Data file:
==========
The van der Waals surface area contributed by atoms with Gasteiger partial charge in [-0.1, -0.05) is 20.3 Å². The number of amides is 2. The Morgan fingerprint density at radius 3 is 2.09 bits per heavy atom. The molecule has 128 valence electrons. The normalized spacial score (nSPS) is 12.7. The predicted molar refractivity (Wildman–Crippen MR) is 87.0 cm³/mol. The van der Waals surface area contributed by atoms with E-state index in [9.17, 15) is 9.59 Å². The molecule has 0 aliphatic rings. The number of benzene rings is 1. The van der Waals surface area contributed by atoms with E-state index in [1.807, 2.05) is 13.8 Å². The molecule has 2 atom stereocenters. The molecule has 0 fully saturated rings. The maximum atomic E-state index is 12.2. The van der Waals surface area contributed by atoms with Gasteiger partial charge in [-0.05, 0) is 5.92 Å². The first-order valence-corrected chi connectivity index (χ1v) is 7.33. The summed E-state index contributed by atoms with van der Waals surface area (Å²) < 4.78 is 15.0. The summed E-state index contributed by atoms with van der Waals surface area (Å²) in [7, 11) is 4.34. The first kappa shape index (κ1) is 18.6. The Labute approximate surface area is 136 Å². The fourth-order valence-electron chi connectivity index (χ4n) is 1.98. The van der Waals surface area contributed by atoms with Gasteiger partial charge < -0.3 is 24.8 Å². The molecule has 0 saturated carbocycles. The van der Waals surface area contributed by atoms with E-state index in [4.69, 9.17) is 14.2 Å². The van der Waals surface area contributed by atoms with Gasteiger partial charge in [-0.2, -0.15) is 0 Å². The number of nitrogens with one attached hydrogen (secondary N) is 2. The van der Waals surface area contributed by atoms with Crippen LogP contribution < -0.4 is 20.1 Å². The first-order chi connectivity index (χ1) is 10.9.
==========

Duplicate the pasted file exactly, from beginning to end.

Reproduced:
The van der Waals surface area contributed by atoms with Gasteiger partial charge in [-0.1, -0.05) is 20.3 Å². The number of amides is 2. The Morgan fingerprint density at radius 3 is 2.09 bits per heavy atom. The molecule has 128 valence electrons. The normalized spacial score (nSPS) is 12.7. The predicted molar refractivity (Wildman–Crippen MR) is 87.0 cm³/mol. The van der Waals surface area contributed by atoms with E-state index in [9.17, 15) is 9.59 Å². The molecule has 0 aliphatic rings. The number of benzene rings is 1. The van der Waals surface area contributed by atoms with E-state index in [1.807, 2.05) is 13.8 Å². The molecule has 2 atom stereocenters. The molecule has 0 fully saturated rings. The maximum atomic E-state index is 12.2. The van der Waals surface area contributed by atoms with Gasteiger partial charge in [-0.05, 0) is 5.92 Å². The first-order valence-corrected chi connectivity index (χ1v) is 7.33. The summed E-state index contributed by atoms with van der Waals surface area (Å²) < 4.78 is 15.0. The summed E-state index contributed by atoms with van der Waals surface area (Å²) in [7, 11) is 4.34. The first kappa shape index (κ1) is 18.6. The Labute approximate surface area is 136 Å². The fourth-order valence-electron chi connectivity index (χ4n) is 1.98. The van der Waals surface area contributed by atoms with Gasteiger partial charge < -0.3 is 24.8 Å². The molecule has 0 saturated carbocycles. The van der Waals surface area contributed by atoms with E-state index in [4.69, 9.17) is 14.2 Å². The van der Waals surface area contributed by atoms with Gasteiger partial charge in [-0.2, -0.15) is 0 Å². The number of nitrogens with one attached hydrogen (secondary N) is 2. The van der Waals surface area contributed by atoms with Crippen LogP contribution < -0.4 is 20.1 Å². The first-order chi connectivity index (χ1) is 10.9.